SchoolNet South Africa: Accessing a World of Learning
by Sheila Riordon
Sizwe Ngcobo is a 17-year old special-needs student attending a school for the mentally disabled in KwaZulu-Natal Province, South Africa. He is Zulu-speaking and, until just over a year ago, had never seen a computer. Last year, Sizwe gained international recognition for the artwork he contributed to a collaborative student-designed web site that earned a silver medal in the ThinkQuest competition, an annual Internet challenge co-sponsored by SchoolNet South Africa (SA), the Telkom Foundation, and Advanced Network and Services.
A shining star? Perhaps. But there other bright lights in the new world opening up within South Africa and, indeed, globally: the world of information and communication technologies (ICTs).
In a country where almost 70 % of schools are still without computers, SchoolNet SA has carved out a niche not just by making technology more available, but by focusing on historically disadvantaged schools. "The environment that SchoolNet finds itself in is one where racial relationships are fractured as a result of South Africa's history," says Executive Director Denis Brandjes. "As part of our mission, SchoolNet SA has chosen to focus on the use of ICTs to redress some of these injustices of the past, in order to bring about equitable distribution of resources and knowledge."
When teachers first articulated their dream of linking up South African schools, the notion of using ICTs for these ends was revolutionary. Three years later, in 1997, SchoolNet SA was formally launched, with the support of the national Department of Education.
Since 1997, SchoolNet SA has established partnerships with the private sector, government, non-governmental organizations (NGOs), and the donor community, strategically positioning itself to draw on a wide range of resources from different sectors, while ensuring that it works within government policy and implementation frameworks. The list of accomplishments is long and growing. Of South Africa's 28,000 schools, almost 3,000 are already involved in SchoolNet SA, and at least as many more are involved in various ICT initiatives throughout the country. The organization has trained more than 3,000 teachers and is currently developing an education content "portal" for use by teachers and students. And on an international level, SchoolNet SA is one of the leading projects in a broader SchoolNet Africa initiative, which involves school networking projects in up to 23 African countries.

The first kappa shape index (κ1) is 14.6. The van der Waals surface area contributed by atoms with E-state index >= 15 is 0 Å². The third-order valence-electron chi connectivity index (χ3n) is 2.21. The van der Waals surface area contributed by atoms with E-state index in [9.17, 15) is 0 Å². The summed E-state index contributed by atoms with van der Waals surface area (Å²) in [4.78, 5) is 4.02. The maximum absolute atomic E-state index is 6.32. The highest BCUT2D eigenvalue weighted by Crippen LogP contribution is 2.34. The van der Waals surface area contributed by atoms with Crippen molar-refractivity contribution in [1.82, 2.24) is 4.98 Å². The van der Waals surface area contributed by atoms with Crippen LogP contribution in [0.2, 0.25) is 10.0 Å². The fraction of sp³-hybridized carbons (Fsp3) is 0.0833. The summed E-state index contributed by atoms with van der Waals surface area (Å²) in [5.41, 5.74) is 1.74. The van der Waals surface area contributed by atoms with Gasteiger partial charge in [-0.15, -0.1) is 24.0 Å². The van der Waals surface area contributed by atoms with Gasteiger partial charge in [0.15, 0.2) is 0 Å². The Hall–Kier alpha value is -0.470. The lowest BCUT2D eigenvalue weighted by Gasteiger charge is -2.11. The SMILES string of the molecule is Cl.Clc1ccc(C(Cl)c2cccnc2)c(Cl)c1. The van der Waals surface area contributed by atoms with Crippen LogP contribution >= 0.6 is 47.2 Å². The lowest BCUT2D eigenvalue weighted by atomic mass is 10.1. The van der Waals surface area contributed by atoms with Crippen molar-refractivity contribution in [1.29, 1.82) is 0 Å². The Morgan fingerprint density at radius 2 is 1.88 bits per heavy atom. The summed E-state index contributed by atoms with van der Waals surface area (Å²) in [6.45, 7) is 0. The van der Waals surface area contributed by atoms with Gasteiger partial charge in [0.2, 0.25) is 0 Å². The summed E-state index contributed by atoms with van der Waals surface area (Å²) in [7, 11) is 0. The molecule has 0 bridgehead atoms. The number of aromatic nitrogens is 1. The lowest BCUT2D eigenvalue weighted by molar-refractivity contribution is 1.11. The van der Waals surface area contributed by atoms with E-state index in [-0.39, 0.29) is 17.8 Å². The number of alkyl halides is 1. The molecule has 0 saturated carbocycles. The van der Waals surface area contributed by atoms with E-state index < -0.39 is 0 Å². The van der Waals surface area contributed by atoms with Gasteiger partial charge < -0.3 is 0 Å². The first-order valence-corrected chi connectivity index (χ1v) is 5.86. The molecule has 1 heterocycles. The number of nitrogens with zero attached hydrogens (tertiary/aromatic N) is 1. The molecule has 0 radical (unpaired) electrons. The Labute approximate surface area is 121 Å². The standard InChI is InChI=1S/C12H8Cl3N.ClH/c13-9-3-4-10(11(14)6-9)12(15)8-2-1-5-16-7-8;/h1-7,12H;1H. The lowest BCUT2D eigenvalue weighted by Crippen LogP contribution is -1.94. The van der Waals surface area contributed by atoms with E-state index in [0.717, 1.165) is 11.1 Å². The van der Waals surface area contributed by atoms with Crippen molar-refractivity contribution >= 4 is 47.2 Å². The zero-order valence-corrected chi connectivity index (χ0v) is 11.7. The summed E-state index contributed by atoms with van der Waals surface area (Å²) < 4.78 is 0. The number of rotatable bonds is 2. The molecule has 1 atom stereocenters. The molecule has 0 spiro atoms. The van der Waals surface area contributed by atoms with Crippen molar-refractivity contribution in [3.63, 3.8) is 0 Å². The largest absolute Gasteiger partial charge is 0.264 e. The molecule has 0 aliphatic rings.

To support its vision, SchoolNet SA has attracted funding from the Open Society Foundation for South Africa (OSF) and the World Bank. Through its Acacia program initiative, the International Development Research Centre (IDRC) provides core funding and houses the organization. ICTcompanies such as the Telkom Foundation, Nortel Networks, the Internet Solution, Simeka TWS-IT, Sun Microsystems, and Microsoft provide in-kind contributions including computers, software, Internet connections, ICT training, technical visits to participating schools, free publicity, and the sponsorship of competitions. (Some of these companies also fund SchoolNet projects.)
People from far and wide are becoming involved in SchoolNet SA. Recently, eleven Canadian volunteers were paired with South African interns in six provinces to provide capacity building and technical assistance. The volunteers were recruited by Volunteer Service Overseas (VSO) Canada, which worked in partnership with NetCorps Canada and IDRC's Acacia program.